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Today my students will discuss a story by The Post's Henry Allen, an ode to the cigarette. Henry is a poet, a word that gets thrown out too liberally when discussing writers, but which is literally true in Henry's case (he's published poems in The New York Review of Books). Henry's literary gifts allow him to write about anything, no matter how mundane. A story about smoking cigarettes can be a glimpse of the Meaning of Life. Here's the top of the cigarette piece:

Best of all was the cigarette afterward.

You blew out the match with a thick, authoritative exhale. You lay back in
the dark, maybe put the ashtray on your belly, and smoked in silence so
profound that you could hear the tiny whistle and crack of the tobacco
burning. It was an offering. It was communion. It was said to be as
indispensable to lovemaking as the smashed bottle of champagne was to the
launching of an aircraft carrier.

"Ah," you said.

After a while, you might tell the old joke:

Do you smoke after sex?

I don't know, I never looked.

This was back before you quit smoking, or wanted to. Back when smoking was
like a haircut or a new pair of shoes -- it showed the world who you were,
or wanted to be. Back when it was an art you practiced in front of the
bathroom mirror when your parents were out for the evening, an art you
copied from the masters -- Bogart, Bacall, Edward R. Murrow, Franklin D.
Roosevelt with his cigarette holder pointing skyward at an angle always
described as "jaunty." -- Henry Allen

Last week we talked about Tom Wolfe and the opening of "The Right Stuff." Wolfe demonstrates an ability to change gears, to accelerate his prose, to floor it when necessary. The book opens with a set piece about the wives of test pilots who phone one another with the rumor that "something has happened out there." There's been a crash. Wolfe's prose shifts from second gear to third. You sense the horror building in these little houses amid the pines of the air base. The phone becomes an instrument of terror, but the worse thing of all would be to hear the doorbell:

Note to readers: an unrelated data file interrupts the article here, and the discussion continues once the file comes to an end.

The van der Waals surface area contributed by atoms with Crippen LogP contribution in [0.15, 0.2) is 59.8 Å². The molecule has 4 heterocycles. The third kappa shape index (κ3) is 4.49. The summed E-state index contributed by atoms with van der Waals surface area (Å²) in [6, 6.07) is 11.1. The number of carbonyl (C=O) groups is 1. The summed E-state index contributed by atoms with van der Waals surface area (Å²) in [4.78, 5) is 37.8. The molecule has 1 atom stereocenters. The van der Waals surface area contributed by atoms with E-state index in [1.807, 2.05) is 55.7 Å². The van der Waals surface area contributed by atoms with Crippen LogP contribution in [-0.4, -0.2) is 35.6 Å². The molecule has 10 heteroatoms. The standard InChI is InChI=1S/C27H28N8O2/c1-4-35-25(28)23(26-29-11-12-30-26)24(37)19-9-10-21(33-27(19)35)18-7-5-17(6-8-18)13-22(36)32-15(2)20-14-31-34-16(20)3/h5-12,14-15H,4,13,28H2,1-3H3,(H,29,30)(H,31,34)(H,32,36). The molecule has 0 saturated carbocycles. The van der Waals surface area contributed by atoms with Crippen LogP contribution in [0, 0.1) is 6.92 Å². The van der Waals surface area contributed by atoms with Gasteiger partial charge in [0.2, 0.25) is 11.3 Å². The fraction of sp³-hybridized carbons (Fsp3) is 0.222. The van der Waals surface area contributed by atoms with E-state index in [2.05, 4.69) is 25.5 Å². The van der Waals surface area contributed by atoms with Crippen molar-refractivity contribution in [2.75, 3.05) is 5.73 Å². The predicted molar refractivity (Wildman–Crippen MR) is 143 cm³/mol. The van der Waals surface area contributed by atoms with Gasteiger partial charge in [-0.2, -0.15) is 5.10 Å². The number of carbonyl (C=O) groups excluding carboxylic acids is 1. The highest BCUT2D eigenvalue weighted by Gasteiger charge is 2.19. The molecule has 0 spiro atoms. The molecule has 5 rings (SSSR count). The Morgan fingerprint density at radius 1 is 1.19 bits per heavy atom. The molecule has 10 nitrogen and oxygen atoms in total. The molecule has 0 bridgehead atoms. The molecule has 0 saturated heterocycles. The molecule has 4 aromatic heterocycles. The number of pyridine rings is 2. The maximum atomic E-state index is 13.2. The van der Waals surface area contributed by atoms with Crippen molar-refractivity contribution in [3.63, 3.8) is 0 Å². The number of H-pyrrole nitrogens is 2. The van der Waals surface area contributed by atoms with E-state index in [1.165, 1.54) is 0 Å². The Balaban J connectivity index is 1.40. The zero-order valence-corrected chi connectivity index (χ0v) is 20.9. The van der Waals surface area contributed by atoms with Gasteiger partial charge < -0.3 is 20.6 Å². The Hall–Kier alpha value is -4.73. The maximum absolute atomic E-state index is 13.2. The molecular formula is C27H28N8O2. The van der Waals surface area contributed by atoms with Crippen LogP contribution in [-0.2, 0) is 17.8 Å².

"When the final news came, there would be a ring at the front door--a wife in this situation finds herself staring at the front door as if she no longer owns it or controls it--and outside the door would be a man . . . come to inform her that unfortunately something has happened out there, and her husband's body now lies incinerated in the swamps or the pines or the palmetto grass, 'burned beyond recognition,' which anyone who had been around an air base for very long (fortunately Jane had not) realized was quite an artful euphemism to describe a human body that now looked like an enormous fowl that has burned up in a stove, burned a blackish brown all over, greasy and blistered, fried, in a word, with not only the entire face and all the hair and the ears burned off, not to mention all the clothing, but also the hands and feet , with what remains of the arms and legs bent at the knees and elbows and burned into absolutely rigid angles, burned a greasy blackish brown like the bursting body itself, so that this husband, father, officer, gentleman, this ornamentum of some mother's eye, His Majesty the Baby of just twenty-odd years back, has been reduced to a charred hulk with wings and shanks sticking out of it."

There's more than a little touch of sadistic humor there, but from a technical standpoint it's a great example of fifth-gear writing. (Run-on sentences can be used to good effect.)

We're also going to talk about Hank Stuever, and the journalistic craft known as Stueverization.

By Joel Achenbach  |  April 15, 2005; 9:02 AM ET
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